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title readingrecovery
Reading Recovery is a research-based intervention with the prime goals of accelerating literacy learning and reducing reading and writing failure difficulties by targeting those students performing in the lowest 20% of Year One. 

It was developed in New Zealand by educator and psychologist Dame Marie Clay.  Clay used evidenced from her intensive research and observation of good classroom practice to develop Reading Recovery.

Reading Recovery was developed and trialled in New Zealand in the early 1980s. By 1988 it had reached national coverage in New Zealand and had expanded not just to Australia. It has also been adopted as an effective literacy intervention in the United States, United Kingdom, Canada, Ireland, Bermuda and Denmark.

Reading Recovery implementation is systematic and comprehensive.  It encompasses professional development for teachers, a network of professional support for teachers and administrators, and a research and evaluation component to monitor program effectiveness and ensure accountability.  As a result, Reading Recovery has been heralded as a catalyst for change in literacy practices in schools.

Reading Recovery: 


  • identifies students experiencing reading and writing difficulties after their first year of school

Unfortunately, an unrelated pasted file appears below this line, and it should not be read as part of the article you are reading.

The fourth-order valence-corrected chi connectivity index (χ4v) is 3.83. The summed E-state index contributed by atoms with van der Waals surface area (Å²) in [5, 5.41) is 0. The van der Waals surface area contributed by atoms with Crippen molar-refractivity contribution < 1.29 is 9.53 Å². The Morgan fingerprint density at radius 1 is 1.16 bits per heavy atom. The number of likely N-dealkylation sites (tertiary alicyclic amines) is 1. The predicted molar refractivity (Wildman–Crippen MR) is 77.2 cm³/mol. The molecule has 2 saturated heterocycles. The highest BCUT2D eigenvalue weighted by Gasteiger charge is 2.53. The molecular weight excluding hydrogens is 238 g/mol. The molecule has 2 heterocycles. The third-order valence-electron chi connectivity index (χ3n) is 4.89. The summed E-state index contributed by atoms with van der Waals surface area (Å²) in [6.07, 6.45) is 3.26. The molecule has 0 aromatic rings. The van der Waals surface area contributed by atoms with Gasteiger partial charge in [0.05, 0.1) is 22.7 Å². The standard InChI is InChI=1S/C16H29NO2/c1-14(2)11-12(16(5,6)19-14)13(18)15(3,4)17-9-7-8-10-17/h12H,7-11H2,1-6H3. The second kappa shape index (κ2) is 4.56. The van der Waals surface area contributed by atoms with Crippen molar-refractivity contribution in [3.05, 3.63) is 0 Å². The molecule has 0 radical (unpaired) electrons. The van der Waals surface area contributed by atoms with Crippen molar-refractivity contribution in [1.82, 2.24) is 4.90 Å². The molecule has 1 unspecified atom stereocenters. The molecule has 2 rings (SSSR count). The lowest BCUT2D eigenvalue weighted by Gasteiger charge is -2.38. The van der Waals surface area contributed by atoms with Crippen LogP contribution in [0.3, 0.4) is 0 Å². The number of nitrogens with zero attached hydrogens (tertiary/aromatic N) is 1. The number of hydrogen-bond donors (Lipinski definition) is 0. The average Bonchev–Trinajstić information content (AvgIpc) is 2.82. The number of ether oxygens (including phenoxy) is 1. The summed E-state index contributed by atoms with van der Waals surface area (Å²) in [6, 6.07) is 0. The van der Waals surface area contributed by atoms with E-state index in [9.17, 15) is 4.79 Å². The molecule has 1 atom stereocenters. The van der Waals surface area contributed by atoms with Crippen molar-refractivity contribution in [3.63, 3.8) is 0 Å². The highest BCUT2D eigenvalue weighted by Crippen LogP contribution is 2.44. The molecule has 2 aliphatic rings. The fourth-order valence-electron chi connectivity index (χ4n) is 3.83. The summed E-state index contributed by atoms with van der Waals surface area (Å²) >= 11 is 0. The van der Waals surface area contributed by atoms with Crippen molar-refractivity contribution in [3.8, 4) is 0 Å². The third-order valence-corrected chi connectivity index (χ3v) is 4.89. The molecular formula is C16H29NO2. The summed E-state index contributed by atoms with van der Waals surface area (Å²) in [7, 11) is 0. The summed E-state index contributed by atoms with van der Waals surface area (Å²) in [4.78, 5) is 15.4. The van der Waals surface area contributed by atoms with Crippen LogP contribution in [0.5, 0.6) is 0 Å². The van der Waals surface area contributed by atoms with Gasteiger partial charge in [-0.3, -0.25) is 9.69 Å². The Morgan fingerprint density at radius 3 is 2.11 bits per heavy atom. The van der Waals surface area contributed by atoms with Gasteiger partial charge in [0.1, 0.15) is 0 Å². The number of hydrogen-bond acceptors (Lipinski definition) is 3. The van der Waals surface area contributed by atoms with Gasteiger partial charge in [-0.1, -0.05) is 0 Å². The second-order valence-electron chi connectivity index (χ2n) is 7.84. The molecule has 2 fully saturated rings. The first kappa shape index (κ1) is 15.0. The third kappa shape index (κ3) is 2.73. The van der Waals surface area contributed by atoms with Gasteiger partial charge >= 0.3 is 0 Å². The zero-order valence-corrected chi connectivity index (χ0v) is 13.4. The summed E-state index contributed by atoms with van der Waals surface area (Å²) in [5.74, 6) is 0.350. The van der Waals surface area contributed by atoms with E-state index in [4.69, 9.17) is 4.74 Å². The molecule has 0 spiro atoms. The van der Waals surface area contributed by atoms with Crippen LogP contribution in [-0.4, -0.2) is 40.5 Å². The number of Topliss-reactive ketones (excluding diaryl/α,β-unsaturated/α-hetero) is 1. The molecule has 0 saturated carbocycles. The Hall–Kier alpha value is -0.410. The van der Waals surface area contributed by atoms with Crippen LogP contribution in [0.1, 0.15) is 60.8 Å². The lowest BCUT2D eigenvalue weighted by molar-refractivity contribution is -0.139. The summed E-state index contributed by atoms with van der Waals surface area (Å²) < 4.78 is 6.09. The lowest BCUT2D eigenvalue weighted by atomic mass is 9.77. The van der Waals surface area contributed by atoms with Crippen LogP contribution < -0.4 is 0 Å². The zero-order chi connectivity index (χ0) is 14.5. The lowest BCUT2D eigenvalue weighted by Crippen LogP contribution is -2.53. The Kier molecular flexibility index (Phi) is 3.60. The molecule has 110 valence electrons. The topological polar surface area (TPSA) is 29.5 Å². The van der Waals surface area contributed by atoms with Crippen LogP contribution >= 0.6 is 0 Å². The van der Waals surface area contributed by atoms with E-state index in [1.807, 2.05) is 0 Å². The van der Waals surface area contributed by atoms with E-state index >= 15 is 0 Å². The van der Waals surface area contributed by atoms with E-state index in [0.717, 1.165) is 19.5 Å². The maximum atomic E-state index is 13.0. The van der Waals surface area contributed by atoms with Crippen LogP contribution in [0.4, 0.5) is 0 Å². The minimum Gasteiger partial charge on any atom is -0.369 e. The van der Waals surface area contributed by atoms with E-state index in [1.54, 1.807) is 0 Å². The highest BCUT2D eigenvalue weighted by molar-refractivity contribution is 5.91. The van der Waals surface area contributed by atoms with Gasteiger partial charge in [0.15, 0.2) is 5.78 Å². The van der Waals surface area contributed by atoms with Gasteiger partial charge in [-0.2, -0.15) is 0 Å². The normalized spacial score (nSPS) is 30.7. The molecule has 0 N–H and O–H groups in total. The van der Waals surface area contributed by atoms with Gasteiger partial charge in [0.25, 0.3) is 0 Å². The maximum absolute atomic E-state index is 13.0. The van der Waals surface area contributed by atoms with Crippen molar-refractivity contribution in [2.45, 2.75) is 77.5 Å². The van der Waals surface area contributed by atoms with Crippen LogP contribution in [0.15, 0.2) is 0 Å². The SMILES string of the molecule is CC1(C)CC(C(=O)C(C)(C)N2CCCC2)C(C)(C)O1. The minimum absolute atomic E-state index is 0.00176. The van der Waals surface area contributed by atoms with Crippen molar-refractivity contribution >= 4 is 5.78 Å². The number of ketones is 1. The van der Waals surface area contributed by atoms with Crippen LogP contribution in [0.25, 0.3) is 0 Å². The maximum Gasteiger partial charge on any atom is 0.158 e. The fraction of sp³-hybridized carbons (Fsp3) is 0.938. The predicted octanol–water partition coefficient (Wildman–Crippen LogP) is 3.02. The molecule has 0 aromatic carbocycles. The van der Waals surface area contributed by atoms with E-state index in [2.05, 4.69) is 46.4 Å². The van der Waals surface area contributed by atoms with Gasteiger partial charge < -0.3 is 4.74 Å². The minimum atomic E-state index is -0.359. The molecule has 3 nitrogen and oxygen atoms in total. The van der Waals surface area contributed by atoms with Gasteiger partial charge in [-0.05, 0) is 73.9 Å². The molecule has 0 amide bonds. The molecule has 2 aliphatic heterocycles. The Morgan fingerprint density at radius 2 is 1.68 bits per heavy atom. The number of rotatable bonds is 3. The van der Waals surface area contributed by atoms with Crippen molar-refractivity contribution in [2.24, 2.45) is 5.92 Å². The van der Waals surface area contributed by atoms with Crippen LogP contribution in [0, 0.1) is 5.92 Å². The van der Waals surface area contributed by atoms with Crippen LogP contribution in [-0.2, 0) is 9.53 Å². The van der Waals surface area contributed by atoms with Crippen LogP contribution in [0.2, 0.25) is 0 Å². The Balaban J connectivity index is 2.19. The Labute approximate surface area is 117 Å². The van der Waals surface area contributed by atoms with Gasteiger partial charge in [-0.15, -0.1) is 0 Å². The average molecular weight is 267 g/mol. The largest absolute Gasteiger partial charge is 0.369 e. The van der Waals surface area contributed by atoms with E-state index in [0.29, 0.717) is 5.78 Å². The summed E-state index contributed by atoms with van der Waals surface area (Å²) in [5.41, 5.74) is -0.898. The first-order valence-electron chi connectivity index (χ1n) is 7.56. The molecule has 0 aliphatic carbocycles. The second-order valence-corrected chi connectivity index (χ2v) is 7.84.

• provides an intensive, individually designed and individually delivered series of lessons for 30 minutes each day
  • is supplementary to the ongoing literacy activities in the classroom

The early years are critical for students who are at risk of failure, as this period sets the stage for later learning. Without such intervention, students often require expensive long-term intensive support and assistance. 

By intervening in Year 1, the second year of school, Reading Recovery can prevent a cycle of failure for students at risk and, through intensive daily instruction, generally brings the lowest literacy performers up to average classroom levels within as short a time as possible.

Reading Recovery’s goal is for students to fully participate in classroom activities with their average peers. 

Therefore, Reading Recovery is not a remedial reading program. Rather, it is based on early identification to prevent reading failure occurring.